Type

Journal Article

Authors

Alison J Hanlon
David B Morton
Simon J More
Manuel Magalhães-Sant'Ana

Subjects

Education

Topics
decision making local authority veterinary services food chain delphi study animal welfare focus group case studies

Challenges facing the veterinary profession in Ireland: 3. emergency and casualty slaughter certification. (2017)

Abstract Veterinarians are faced with significant conflicts of interest when issuing certificates for the transport and slaughter of acutely injured and casualty livestock. In a recent Policy Delphi study, emergency and casualty slaughter certification was a key concern identified by veterinary professionals in Ireland. In this case study (the third in a series of three resulting from a research workshop exploring challenges facing the veterinary profession in Ireland; the other two case studies investigate clinical veterinary services and the on-farm use of veterinary antimicrobials), we aim to provide a value-based reflection on the constraints and opportunities for best practice in emergency and casualty slaughter certification in Ireland. Using a qualitative focus group approach, this study gathered evidence from relevant stakeholders, namely a representative from the regulatory body, local authority veterinarians with research experience in emergency slaughter, an animal welfare research scientist, official veterinarians from the competent authority, a private veterinary practitioner, and a member of a farming organisation. Results revealed a conflict between the responsibility of private veterinary practitioners (PVPs) to safeguard the welfare of acutely injured bovines on-farm and the client's commercial concerns. As a consequence, some PVPs may feel under pressure to certify, for example, an acutely injured animal for casualty slaughter instead of recommending either on-farm emergency slaughter or disposal by the knackery service. Among Official Veterinarians, there are concerns about the pressure within processing plants to accept acutely injured livestock as casualty animals. Confusion pertaining to legislation and definition of fitness to travel also contribute to these dilemmas. Conflicts of interest arise due to the gap between governance and provision to facilitate on-farm emergency slaughter of livestock. Increased availability and acceptance of on-farm emergency slaughter by Food Business Operators (FBOs) would mitigate the need to certify acutely injured animals fit for transport and slaughter and thereby safeguard animal welfare. In the absence of nationwide availability and acceptance of on-farm emergency slaughter by FBOs, consideration should be given to methods to encourage all those involved in the food chain to prioritise animal welfare when in conflict with the commercial value of the animal. Training and guidelines for PVPs on the regulatory landscape and ethical decision-making should become available. The reintroduction of the fallen animal scheme should be considered to support farm animal welfare.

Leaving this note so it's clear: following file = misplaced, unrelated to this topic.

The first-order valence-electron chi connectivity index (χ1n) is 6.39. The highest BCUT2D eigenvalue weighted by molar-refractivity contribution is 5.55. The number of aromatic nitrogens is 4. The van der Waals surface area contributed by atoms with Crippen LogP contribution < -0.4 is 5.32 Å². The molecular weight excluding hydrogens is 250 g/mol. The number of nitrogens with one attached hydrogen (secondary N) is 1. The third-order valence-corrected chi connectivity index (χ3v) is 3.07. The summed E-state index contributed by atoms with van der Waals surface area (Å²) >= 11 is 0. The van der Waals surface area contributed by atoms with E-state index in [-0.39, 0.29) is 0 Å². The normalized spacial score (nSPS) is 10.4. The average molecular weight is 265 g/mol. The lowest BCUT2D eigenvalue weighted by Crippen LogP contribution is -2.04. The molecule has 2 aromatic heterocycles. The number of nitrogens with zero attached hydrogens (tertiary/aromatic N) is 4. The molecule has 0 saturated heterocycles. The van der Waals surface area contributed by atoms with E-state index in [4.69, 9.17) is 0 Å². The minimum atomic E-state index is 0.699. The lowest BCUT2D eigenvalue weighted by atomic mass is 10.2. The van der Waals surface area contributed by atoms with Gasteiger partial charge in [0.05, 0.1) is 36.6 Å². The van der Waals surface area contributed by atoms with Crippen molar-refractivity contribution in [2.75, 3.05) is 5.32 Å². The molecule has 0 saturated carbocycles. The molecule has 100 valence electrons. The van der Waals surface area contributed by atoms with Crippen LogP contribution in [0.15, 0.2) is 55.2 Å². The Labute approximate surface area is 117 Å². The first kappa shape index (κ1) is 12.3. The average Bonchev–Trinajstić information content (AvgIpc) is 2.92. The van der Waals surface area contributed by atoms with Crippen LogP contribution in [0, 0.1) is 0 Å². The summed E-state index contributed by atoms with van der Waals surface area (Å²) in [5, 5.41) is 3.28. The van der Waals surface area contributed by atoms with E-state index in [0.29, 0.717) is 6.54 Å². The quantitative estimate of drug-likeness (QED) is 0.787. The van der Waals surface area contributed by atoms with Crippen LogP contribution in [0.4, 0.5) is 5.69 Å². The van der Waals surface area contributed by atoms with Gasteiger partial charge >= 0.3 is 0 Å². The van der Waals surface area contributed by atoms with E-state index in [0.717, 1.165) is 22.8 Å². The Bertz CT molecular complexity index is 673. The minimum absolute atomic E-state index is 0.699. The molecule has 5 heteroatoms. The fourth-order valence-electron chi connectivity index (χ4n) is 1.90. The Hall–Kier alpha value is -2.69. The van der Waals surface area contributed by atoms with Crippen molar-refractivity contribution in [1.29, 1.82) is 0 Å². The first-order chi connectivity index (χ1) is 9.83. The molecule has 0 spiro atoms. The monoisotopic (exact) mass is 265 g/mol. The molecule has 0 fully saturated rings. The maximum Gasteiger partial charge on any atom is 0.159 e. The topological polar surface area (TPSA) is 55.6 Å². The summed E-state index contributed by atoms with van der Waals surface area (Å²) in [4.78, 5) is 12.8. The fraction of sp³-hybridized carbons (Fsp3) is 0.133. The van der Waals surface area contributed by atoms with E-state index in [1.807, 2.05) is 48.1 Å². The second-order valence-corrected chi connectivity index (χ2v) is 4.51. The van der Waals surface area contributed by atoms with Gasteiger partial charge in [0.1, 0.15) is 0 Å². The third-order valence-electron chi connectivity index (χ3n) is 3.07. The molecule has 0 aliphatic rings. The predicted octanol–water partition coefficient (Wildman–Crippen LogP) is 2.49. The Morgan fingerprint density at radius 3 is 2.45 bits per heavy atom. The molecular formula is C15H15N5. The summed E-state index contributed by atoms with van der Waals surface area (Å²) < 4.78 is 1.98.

Collections Ireland -> University College Dublin -> PubMed

Full list of authors on original publication

Alison J Hanlon, David B Morton, Simon J More, Manuel Magalhães-Sant'Ana

Experts in our system

1
A Hanlon
Teagasc
Total Publications: 35
 
2
David B Morton
University College Dublin
Total Publications: 6
 
3
S J More
University College Dublin
Total Publications: 171
 
4
Manuel Magalhães-Sant'Ana
University College Dublin
Total Publications: 8